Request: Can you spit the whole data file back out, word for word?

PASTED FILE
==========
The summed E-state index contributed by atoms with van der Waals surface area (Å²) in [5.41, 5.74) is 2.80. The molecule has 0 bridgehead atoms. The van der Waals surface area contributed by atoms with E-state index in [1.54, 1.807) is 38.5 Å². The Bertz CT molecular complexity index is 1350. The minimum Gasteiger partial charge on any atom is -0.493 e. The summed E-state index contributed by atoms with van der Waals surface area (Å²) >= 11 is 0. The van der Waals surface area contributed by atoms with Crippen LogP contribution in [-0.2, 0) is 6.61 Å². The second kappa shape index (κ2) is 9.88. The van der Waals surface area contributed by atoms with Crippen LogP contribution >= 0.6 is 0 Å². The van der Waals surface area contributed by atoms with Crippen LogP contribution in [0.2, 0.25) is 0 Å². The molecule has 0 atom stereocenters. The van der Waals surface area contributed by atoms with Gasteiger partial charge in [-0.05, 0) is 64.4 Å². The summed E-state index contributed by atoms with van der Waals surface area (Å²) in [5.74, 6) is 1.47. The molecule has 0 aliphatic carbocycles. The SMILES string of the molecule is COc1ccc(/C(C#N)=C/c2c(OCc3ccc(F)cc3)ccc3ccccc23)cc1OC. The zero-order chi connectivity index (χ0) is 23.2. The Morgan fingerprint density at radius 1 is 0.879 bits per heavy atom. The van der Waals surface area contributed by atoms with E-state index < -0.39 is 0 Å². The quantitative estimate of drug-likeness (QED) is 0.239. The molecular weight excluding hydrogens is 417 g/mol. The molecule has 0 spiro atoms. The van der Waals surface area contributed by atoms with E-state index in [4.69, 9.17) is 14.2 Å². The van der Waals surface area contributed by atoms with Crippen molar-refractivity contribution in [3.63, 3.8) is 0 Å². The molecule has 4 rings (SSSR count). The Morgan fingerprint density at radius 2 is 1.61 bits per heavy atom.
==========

The summed E-state index contributed by atoms with van der Waals surface area (Å²) in [5.41, 5.74) is 2.80. The molecule has 0 bridgehead atoms. The van der Waals surface area contributed by atoms with E-state index in [1.54, 1.807) is 38.5 Å². The Bertz CT molecular complexity index is 1350. The minimum Gasteiger partial charge on any atom is -0.493 e. The summed E-state index contributed by atoms with van der Waals surface area (Å²) >= 11 is 0. The van der Waals surface area contributed by atoms with Crippen LogP contribution in [-0.2, 0) is 6.61 Å². The second kappa shape index (κ2) is 9.88. The van der Waals surface area contributed by atoms with Crippen LogP contribution >= 0.6 is 0 Å². The van der Waals surface area contributed by atoms with Crippen LogP contribution in [0.2, 0.25) is 0 Å². The molecule has 0 atom stereocenters. The van der Waals surface area contributed by atoms with Gasteiger partial charge in [-0.05, 0) is 64.4 Å². The summed E-state index contributed by atoms with van der Waals surface area (Å²) in [5.74, 6) is 1.47. The molecule has 0 aliphatic carbocycles. The SMILES string of the molecule is COc1ccc(/C(C#N)=C/c2c(OCc3ccc(F)cc3)ccc3ccccc23)cc1OC. The zero-order chi connectivity index (χ0) is 23.2. The Morgan fingerprint density at radius 1 is 0.879 bits per heavy atom. The van der Waals surface area contributed by atoms with E-state index < -0.39 is 0 Å². The quantitative estimate of drug-likeness (QED) is 0.239. The molecular weight excluding hydrogens is 417 g/mol. The molecule has 0 spiro atoms. The van der Waals surface area contributed by atoms with E-state index in [4.69, 9.17) is 14.2 Å². The van der Waals surface area contributed by atoms with Crippen molar-refractivity contribution in [3.63, 3.8) is 0 Å². The molecule has 4 rings (SSSR count). The Morgan fingerprint density at radius 2 is 1.61 bits per heavy atom.